Green energy has moved centre stage in the construction industry as home builders and construction firms look to cut carbon footprints and, in many cases, aim for zero-emissions developments. The goal of achieving low- and zero-carbon buildings has been made possible by advances in a range of technologies that rely on smart solutions and high-performance materials. Heating, ventilation and air-conditioning combines both of these areas and plays an essential part in the green building movement.
Out with the old fuels
Traditional fuels such as oil, coal, and gas are important sources of electricity generation – in the United States, they account for more than 61 percent of the country’s generating capacity. As we well know, traditional fuels, such as oil and coal, also produce pollution and greenhouse gases and consume dwindling natural resources. In the U.S., about one in every 25 deaths happens prematurely because of exposure to air pollution. It’s estimated that dirty air kills some 110,000 Americans every year – more than all road accidents and fatal shootings together. Commercial and residential buildings in the United States account for 40% of America’s total energy consumption. And according to Green Technology Magazine, heating and cooling are the most significant energy uses in these buildings.
Introducing green technologies
So clearly, there are major disadvantages to traditional carbon fuels in terms of the environmental and human cost of using dirty, polluting energy sources. Introducing green technologies does much more, though, than simply reducing your carbon footprint. The U.S. Green Buildings Council says adopting green technologies results in benefits that businesses cannot afford to ignore. Its ‘Leadership in Energy and Environmental Design’ scheme is the most widely used green building rating system in the world.
One of the biggest benefits of adopting a green approach is saving money by reducing energy bills. For instance, the USGBC estimates that LEED-certified buildings from 2015-2018 realised a total of $1.2 Billion in energy savings. Changes to heating, ventilation, insulation, and lighting can cut a firm’s monthly operational cost or a homeowner’s outgoings.
One possible HVAC improvement that can be introduced is heat recovery ventilation. The best heat recovery ventilators boast a 90 percent recovery of the heat generated in a building. That represents a substantial saving compared to buildings without heat recovery systems, where the investment in warming air is lost when a window is opened and the hot air released into the outside environment.
Build back better
As governments and organisations across the globe begin repairing the economic damage caused by COVID-19, the world finds itself in an unprecedented position. The U.S., Europe, the Middle East, Asia and Africa are injecting vast sums of money into schemes aimed at breathing life into hard-hit businesses and developing projects that will create much-needed employment.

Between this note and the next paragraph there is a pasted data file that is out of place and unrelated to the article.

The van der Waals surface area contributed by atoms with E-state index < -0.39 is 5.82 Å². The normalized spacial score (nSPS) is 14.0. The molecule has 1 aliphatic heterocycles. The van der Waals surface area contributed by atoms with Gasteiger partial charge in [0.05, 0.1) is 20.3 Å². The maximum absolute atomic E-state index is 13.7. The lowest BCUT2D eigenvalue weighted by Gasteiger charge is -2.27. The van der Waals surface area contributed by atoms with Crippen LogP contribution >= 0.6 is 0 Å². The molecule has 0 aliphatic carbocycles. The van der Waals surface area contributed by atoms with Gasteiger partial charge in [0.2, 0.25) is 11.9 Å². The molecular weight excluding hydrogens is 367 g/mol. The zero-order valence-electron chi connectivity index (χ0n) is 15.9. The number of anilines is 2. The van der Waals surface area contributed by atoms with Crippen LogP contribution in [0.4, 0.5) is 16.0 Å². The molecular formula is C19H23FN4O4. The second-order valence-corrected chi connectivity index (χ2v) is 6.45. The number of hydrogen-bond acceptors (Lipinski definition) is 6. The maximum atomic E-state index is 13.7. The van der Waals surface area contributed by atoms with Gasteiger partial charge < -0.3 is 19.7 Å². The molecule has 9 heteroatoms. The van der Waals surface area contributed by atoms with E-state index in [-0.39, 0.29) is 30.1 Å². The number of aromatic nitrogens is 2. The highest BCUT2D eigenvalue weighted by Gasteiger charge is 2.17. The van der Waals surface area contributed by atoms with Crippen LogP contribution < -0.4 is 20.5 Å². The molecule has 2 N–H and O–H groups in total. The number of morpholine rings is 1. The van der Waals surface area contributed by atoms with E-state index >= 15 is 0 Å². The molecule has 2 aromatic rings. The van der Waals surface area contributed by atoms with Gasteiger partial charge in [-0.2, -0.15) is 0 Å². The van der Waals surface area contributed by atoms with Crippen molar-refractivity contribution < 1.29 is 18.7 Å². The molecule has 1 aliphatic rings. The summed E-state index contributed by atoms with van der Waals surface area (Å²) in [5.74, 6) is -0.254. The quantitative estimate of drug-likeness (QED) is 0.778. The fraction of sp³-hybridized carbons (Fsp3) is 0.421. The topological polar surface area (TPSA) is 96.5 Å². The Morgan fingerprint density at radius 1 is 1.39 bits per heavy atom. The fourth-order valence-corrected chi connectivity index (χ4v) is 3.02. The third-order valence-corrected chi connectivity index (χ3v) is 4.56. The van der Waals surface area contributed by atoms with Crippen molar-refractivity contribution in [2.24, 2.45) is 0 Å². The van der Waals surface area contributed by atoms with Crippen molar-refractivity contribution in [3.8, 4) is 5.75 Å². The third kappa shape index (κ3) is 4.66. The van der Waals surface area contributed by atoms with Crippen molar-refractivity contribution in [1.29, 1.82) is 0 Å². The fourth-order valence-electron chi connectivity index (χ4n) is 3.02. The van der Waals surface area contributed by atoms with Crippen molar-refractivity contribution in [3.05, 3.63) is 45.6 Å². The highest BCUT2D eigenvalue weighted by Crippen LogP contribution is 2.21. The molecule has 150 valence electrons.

It’s at this point we should pause and look at the goals of this funding – because never before have so many resources been amassed to stimulate growth. There are many voices calling for funding schemes to ‘build back better’. Eurovent wants the European Union to set aside some of its €1.8 trillion coronavirus recovery fund and budget for an ambitious green package that focuses on renovating the bloc‘s building stock and modernising the energy system. The organisation says this would help the HVAC industry recover from the immediate crisis and unlock the sector’s potential to future-proof the EU economy in the long run.
HVAC’s energy-saving role
There are two areas where HVAC plays an essential role in reducing energy costs and cutting carbon footprints. These are heat recovery ventilation (HRV) and energy recovery ventilation (ERV). They both bring fresh air into your home without letting the heat escape but they work in slightly different ways.
How heat recovery ventilators work
Recently-constructed buildings conform to much higher technical standards than those built 20 or 30 years ago. They have far better energy efficiency, with improved heat insulation – and they are significantly more airtight so that they retain the heat generated within a building for much longer.
This presents a challenge because new buildings need regular flows of new air to keep them healthy. Homes, for example, produce, large quantities of water vapour through the use of showers, baths, dishwashers, washing machines, and clothes dryers. Without new, fresh air problems such as mildew, mould and dust mites will occur, along with an increased risk to asthma sufferers. You’ll also find a build of odours and cooking smells if the air in a modern building isn’t changed.